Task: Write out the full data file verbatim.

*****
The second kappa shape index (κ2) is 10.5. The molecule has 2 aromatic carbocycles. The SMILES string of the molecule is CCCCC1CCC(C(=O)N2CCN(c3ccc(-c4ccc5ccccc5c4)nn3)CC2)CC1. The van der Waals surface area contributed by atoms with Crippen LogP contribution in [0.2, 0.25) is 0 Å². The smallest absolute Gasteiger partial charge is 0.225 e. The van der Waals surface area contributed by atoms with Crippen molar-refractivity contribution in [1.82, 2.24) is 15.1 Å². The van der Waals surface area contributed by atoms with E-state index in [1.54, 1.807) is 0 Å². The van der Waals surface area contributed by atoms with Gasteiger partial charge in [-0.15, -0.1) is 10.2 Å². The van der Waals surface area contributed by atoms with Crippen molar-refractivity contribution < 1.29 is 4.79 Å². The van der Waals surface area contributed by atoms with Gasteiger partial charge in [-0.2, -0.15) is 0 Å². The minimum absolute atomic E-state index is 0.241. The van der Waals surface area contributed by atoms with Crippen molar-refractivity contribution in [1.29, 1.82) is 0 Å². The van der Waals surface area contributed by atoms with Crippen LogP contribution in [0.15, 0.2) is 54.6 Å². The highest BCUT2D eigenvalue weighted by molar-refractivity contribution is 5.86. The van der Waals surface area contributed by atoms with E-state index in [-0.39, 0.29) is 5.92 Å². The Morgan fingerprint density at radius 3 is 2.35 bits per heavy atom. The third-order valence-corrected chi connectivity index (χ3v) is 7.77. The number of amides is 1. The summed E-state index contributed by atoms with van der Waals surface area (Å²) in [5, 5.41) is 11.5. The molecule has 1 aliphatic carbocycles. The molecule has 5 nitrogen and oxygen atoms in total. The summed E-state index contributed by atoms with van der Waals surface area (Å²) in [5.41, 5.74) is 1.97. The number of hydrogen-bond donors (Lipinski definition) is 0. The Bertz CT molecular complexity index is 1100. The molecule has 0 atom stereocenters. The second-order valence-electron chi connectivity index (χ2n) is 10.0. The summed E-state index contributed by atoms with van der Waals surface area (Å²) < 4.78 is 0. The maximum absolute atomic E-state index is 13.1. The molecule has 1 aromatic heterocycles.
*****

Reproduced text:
The second kappa shape index (κ2) is 10.5. The molecule has 2 aromatic carbocycles. The SMILES string of the molecule is CCCCC1CCC(C(=O)N2CCN(c3ccc(-c4ccc5ccccc5c4)nn3)CC2)CC1. The van der Waals surface area contributed by atoms with Crippen LogP contribution in [0.2, 0.25) is 0 Å². The smallest absolute Gasteiger partial charge is 0.225 e. The van der Waals surface area contributed by atoms with Crippen molar-refractivity contribution in [1.82, 2.24) is 15.1 Å². The van der Waals surface area contributed by atoms with E-state index in [1.54, 1.807) is 0 Å². The van der Waals surface area contributed by atoms with Gasteiger partial charge in [-0.15, -0.1) is 10.2 Å². The van der Waals surface area contributed by atoms with Crippen molar-refractivity contribution < 1.29 is 4.79 Å². The van der Waals surface area contributed by atoms with Gasteiger partial charge in [-0.2, -0.15) is 0 Å². The minimum absolute atomic E-state index is 0.241. The van der Waals surface area contributed by atoms with Crippen molar-refractivity contribution in [1.29, 1.82) is 0 Å². The van der Waals surface area contributed by atoms with Crippen LogP contribution in [0.15, 0.2) is 54.6 Å². The highest BCUT2D eigenvalue weighted by molar-refractivity contribution is 5.86. The van der Waals surface area contributed by atoms with E-state index in [-0.39, 0.29) is 5.92 Å². The Morgan fingerprint density at radius 3 is 2.35 bits per heavy atom. The third-order valence-corrected chi connectivity index (χ3v) is 7.77. The number of amides is 1. The summed E-state index contributed by atoms with van der Waals surface area (Å²) in [5, 5.41) is 11.5. The molecule has 1 aliphatic carbocycles. The molecule has 5 nitrogen and oxygen atoms in total. The summed E-state index contributed by atoms with van der Waals surface area (Å²) in [5.41, 5.74) is 1.97. The number of hydrogen-bond donors (Lipinski definition) is 0. The Bertz CT molecular complexity index is 1100. The molecule has 0 atom stereocenters. The second-order valence-electron chi connectivity index (χ2n) is 10.0. The summed E-state index contributed by atoms with van der Waals surface area (Å²) < 4.78 is 0. The maximum absolute atomic E-state index is 13.1. The molecule has 1 aromatic heterocycles.